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The Syrophoenician Analogy “Shall their unbelief make the faith of God without effect?” – Romans 3:3 Geneva Bible

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The Syrophoenician Analogy:

“Shall their unbelief make the faith of God without effect?”

Romans 3:3 Geneva Bible



“. . . great is thy faithfulness.” -Lamentations 3:23b KJV 

“O woman, great is thy faith. . .” – Matthew 15:28 KJV




A Startling Discovery

Jesus’ extravagant tribute to the faith of the Syrophoenician woman: “O woman, great is thy faith!” [1] raises a startling question. Was Jesus applying to this Canaanite what Jeremiah had ascribed to the God of Israel in Lamentations 3:23b?  Most significantly, Jesus’ use of the Greek pistis [faith] reflected the Hebrew emunah of Lamentations 3:23b rendered “faithfulness” in English.  Similarly, Paul’s use of the Greek pistis in Galations 3:11 and Romans 1:17 represented the Hebrew emunah of Habakkuk 2:4: “. . . the just shall live by faith.”

Addressing Jesus as “Lord,” the woman of Canaan petitioned the “son of David” on behalf of her demon-oppressed daughter. She did not sidestep, nor was she deterred by, Jesus’ assaying statements: (1) “I was sent only to the lost sheep of Israel,” and (2) “It is not right to take the children’s bread and throw it to the dogs.” [2]

Graciously, and adroitly, she countered:

“Yes, Lord, yet even the dogs eat the crumbs that fall from their master’s table.” [3]

The parallel passage in Mark 7:24-30, particularly verse 29, makes it clear that it was the above response which prompted Jesus’ exclamation, “O woman, great is thy faith!”  Spoken according to the analogy of the faith, the woman’s words bore a prophetic ring [4] serving notice that the Syrophoenician had gotten it!

And, like Simon Peter’s confession, it originated in God Himself [5] –prompting Jesus’ exclamatory praise in the language of Lamentations 3:23b!  The faith [Greek pistis] that so characterized the God of Israel [6] had become her very own. “Deep” was calling to “deep.” [7]  Prompting, testing, and finally affirming in this Canaanite woman a greatness of faith which echoed the great faith[fulness] of the heavenly Father, Jesus startled the ancient world in a way that reverberates into our own. Then in response to her faith Jesus announced, “Be it done for you as you desire!” And the woman’s daughter was healed instantly. [8]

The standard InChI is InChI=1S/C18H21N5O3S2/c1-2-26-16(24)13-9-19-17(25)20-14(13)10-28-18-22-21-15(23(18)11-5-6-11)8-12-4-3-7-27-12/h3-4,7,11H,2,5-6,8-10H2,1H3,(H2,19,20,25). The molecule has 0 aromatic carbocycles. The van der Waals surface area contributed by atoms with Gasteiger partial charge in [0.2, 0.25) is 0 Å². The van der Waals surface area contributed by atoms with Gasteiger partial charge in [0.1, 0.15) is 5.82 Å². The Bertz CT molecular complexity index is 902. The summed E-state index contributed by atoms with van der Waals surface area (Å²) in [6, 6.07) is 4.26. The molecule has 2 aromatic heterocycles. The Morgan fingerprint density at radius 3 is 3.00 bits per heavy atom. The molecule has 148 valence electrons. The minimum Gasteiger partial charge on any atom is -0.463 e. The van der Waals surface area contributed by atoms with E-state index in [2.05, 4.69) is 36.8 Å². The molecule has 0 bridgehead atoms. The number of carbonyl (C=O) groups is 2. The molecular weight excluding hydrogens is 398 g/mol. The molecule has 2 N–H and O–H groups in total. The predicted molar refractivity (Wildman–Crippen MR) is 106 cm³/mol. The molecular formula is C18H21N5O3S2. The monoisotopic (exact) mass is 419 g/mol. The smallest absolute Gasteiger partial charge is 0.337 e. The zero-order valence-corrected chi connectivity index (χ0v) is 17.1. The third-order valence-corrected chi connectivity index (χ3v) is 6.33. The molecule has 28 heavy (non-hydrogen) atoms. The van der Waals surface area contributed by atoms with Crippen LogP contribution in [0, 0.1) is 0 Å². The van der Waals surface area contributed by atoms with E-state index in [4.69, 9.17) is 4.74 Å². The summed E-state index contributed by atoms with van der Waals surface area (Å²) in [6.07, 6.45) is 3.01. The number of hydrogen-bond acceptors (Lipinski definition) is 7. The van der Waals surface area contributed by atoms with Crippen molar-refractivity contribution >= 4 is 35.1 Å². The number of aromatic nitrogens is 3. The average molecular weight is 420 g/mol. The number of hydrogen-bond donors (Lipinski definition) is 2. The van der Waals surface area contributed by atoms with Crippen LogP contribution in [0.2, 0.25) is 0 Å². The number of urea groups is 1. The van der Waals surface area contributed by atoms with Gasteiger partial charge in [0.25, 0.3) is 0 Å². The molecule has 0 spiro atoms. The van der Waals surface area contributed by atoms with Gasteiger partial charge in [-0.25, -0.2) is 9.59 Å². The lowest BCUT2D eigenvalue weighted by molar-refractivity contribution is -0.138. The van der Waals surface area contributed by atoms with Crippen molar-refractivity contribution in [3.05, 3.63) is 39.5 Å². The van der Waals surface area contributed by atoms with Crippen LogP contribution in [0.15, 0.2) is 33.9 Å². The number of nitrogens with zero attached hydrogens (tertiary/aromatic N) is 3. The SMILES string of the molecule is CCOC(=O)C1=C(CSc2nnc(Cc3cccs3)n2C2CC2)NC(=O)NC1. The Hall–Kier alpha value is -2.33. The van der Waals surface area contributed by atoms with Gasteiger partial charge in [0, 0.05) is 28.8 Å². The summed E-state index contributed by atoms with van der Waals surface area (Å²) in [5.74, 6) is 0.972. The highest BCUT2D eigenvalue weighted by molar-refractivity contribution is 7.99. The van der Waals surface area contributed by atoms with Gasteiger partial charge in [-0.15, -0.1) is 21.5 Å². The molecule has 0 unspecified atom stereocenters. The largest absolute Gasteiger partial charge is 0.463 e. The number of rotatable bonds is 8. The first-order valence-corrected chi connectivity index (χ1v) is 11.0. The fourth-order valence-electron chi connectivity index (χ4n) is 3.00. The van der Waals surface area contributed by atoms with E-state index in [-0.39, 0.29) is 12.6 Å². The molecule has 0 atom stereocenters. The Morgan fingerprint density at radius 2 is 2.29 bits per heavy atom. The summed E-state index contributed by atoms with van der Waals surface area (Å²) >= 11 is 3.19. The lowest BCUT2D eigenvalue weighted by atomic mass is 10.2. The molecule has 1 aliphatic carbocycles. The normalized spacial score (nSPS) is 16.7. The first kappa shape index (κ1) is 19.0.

The Hebrew and the Septuagint: emunah and pistis

Emunah occurs forty-nine times in the Hebrew Bible. [9] It is one of several nouns meaning “faith” or “faithfulness” which are derived from the Hebrew verb aman [to be steady, firm, trustworthy; to believe]. The universal “Amen” expressed in the prayers of Christian believers throughout the world comes from aman. Another nounal counterpart of the Hebrew aman was the Hebrew emeth found in Genesis 24:27 and Psalm 85:12 [verse 11 in English versions].  Emeth appears somewhere between 100 and 199 times in the Hebrew Bible. [10]  The King James Version and 1901 American Standard Version rendering of the Hebrew emeth in Psalm 85:11 as “truth” is not necessarily at odds with either the New International Version or the English Standard Version both of which render it “faithfulness” as follows:

Faithfulness springs up from the ground, and righteousness looks down from heaven.

Since “truth” is derived from the old English “troth,” it is replete with the sense of covenant faithfulness, good faith, or fidelity. To affirm that “faith” (based on the Greek pistis, and understood in the sense of the old English “troth”) “springs up from the ground, and righteousness looks down from heaven” harmonizes quite well with the major theme of Paul’s Galatian and Roman epistles.

The Case Simply Stated

The case for the connection between Lamentations 23b and Jesus’ commendation of the Syrophoenician’s faith may be stated as follows:

1. To designate the “faith” of the Syrophoenician woman in Matthew 15:28, Jesus deployed the same Greek pistis which the Septuagint translators consistently used to represent the Hebrew emunah (which appears in Lamentations 3:23b);

2. In Lamentations 3:23b the Hebrew rab [variously rendered as “much,” “many,” “plenteous,” “abundant,” or “great”] has the universally attested meaning of “great”;

3. Since Jesus deployed the Greek megas [great] in Matthew 15:28 to describe the faith of the Syrophoenician, it is quite significant that he also used megas in Matthew 5:35 to represent the Hebrew rab [great] of Psalm 48:3 [48:2 in the English Bibles]. Transliterated, the pertinent passage in Matthew 5:35 appears as: “polis esti tou megalou basileos.” [“. . . it is the city of the great King”]. [11]  The Greek megalou is the genitive, masculine, singular of megas –an adjective describing tou basileos [the King].  While the Septuagint writers usually matched the Greek megas with the Hebrew gadol [great], [12]  here is an example of the Lord’s own infallible representation of the Hebrew rab by the Greek megas –also rendered “great.”